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The ‘Brexit effect’ on London Retail

Mark A. Smith, Head of Central London Retail Agency at JLL discusses the outlook for 2017


LONDON, 24 January 2017 - Reflecting on 2016, it’s difficult to think of a year where so much has happened politically, both on the national and international stage and where the only certainty seems to be uncertainty. While 2017 will bring no real clarity on the eventual Brexit deal following the country’s decision to leave the EU last year, the UK economy will continue to show resilience. While it will grow less strongly than in recent years, the UK will still outperform most other developed nations. Specifically, the ‘Brexit effect’ on London retail has been broadly positive with many retailers benefiting from increased sales thanks to a deflated currency and increased tourist numbers, but will we see the trend continue in 2017?

The Great British Pound has been on a bit of a rollercoaster ride over the last seven months. In fact, it earned the accolade of second worst-performing mainstream currency in the world in 2016, just ahead of the Argentine Peso. The sudden devaluation in sterling relative to the euro and US dollar last year gave retailers an opportunity to benefit from increased tourist spend. Figures from the Centre for Retail Research and IMRG show that foreign tourists, mainly from China and the Far East, fronted a £4 billion Boxing Day splurge as they took advantage of a weak pound and big discounts on luxury goods. The week beginning the 26 December, saw the most significant year on year growth of any week in 2016 in London’s West End according to recent figures from New West End Company (NWEC). Department store, Selfridges announced that within its first hour of trading Boxing Day, £2 million worth of sales had been transacted in its Oxford Circus store.

In spite of slight currency improvements towards the end of 2016, and an initial rally following Theresa May’s confirmation last week that Britain would exit the single market as a result of Brexit, the pound is still showing its vulnerability. . In the face of such uncertainty, it is hardly surprising that economists are watching intently for signs of dwindling consumer spending, particularly given that UK retail sales growth is forecast to dip to 2% in 2017, from an average of 4.1% over the last three years, according to Oxford Economics. Consumer spending has been one of the driving forces of the UK’s recovery since the 2008 financial crisis and has helped the economy withstand the shock waves of the vote to leave the EU. Overseas visitors are expected to spend £24.1bn next year, up 8% on 2016, according to VisitBritain.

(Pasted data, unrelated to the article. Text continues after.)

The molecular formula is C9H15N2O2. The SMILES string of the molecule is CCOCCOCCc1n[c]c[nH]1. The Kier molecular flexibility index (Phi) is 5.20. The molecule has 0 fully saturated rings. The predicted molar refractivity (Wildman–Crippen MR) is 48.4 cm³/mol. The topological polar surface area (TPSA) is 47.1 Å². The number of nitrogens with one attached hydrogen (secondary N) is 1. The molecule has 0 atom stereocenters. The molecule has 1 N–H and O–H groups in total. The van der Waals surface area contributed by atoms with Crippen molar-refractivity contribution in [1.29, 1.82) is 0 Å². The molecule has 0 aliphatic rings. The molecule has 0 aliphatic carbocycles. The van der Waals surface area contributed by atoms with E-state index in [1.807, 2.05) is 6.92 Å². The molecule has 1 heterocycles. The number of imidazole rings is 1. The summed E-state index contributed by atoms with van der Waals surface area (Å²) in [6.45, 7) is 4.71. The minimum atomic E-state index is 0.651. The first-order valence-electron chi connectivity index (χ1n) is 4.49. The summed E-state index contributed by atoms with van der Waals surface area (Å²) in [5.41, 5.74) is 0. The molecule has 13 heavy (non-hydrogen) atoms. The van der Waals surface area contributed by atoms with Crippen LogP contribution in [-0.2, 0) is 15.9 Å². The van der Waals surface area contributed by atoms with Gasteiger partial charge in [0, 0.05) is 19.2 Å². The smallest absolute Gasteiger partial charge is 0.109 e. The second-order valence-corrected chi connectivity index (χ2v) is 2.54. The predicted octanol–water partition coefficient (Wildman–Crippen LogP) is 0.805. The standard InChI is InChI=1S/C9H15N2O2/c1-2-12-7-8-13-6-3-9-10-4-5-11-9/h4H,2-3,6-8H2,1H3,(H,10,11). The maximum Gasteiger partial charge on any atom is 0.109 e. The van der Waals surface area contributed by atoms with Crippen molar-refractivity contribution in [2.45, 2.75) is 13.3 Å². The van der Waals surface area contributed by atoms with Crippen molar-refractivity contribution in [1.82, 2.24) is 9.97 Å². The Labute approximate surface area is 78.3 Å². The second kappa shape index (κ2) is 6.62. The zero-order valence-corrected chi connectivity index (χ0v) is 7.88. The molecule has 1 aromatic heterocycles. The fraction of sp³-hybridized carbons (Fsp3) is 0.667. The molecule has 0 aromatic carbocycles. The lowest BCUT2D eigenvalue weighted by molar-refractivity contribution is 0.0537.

However, the proposed reduction in consumer spending will not be uniformly felt across the country, with major retail centres such as Central London likely to demonstrate ongoing resilience, at the expense of less relevant centres that have been slow to respond to both cyclical and structural change. London has been a strong and dynamic player in the market for some time and will endure into 2017. JLL’s latest retail report, ‘Destination Retail’ identifies London as the most attractive location for international retailers globally and a magnet for new brands thanks to its unique blend of market size, maturity and high degree of transparency. London’s edge in the ‘luxury’ rankings, just ahead of Hong Kong, is in part, due to its heritage and strong tourism flows as well as the strength of locations such as the ‘London Luxury Quarter’, which is a distinct luxury destination in the heart of London, unique in international terms. JLL expects demand from retailers to remain robust in 2017/2018, in part driven by the costs to entry being cheaper.

It is a double edged sword of course. While in the short term, London has been an undoubted beneficiary of a weak pound, there are however some serious headwinds ahead for retailers in a post-Brexit world. Rising employment costs in 2017 will be a big challenge for retailers, with the National Living Wage set to increase in April. In the same month, they will feel the effects of the next rating revaluation with prime locations, such as Central London, experiencing steep increases in their rates liabilities.

In addition, rising import costs as a result of post-referendum currency fluctuations and increased trade tariffs may have to be passed onto the consumer, or retailer margins will be cut. Some larger retailers will be better positioned to bear the impact, offsetting it by currency hedging (although hedging will unwind), and economies of scale. The British Retail Consortium is lobbying government hard over concerns of increased trade tariffs. Given the retail industry is the UK’s biggest importer, securing the right deal with Brussels sooner rather than later would be welcomed by many.

Despite these headwinds, relevant and innovative retailers with customer-focussed digital strategies, strong cost management, and a well-located store portfolio, will continue to thrive. As will retail locations such as Central London, which have all the ‘success attributes’ in place to ensure continuing resilience. Ongoing initiatives and improvements to the shopping environment, championed by the likes of New West End Company and the big London estates, including the proposed pedestrianisation of Oxford Street, will help keep London’s West End at the forefront of international retailing. Whatever way we dress it up, 2017 will present a range of challenges for the retail sector, but London is arguably in pole position to weather the challenges that lie ahead.

Mark A. Smith, Head of Central London Retail Agency, JLL

Published in Retail Week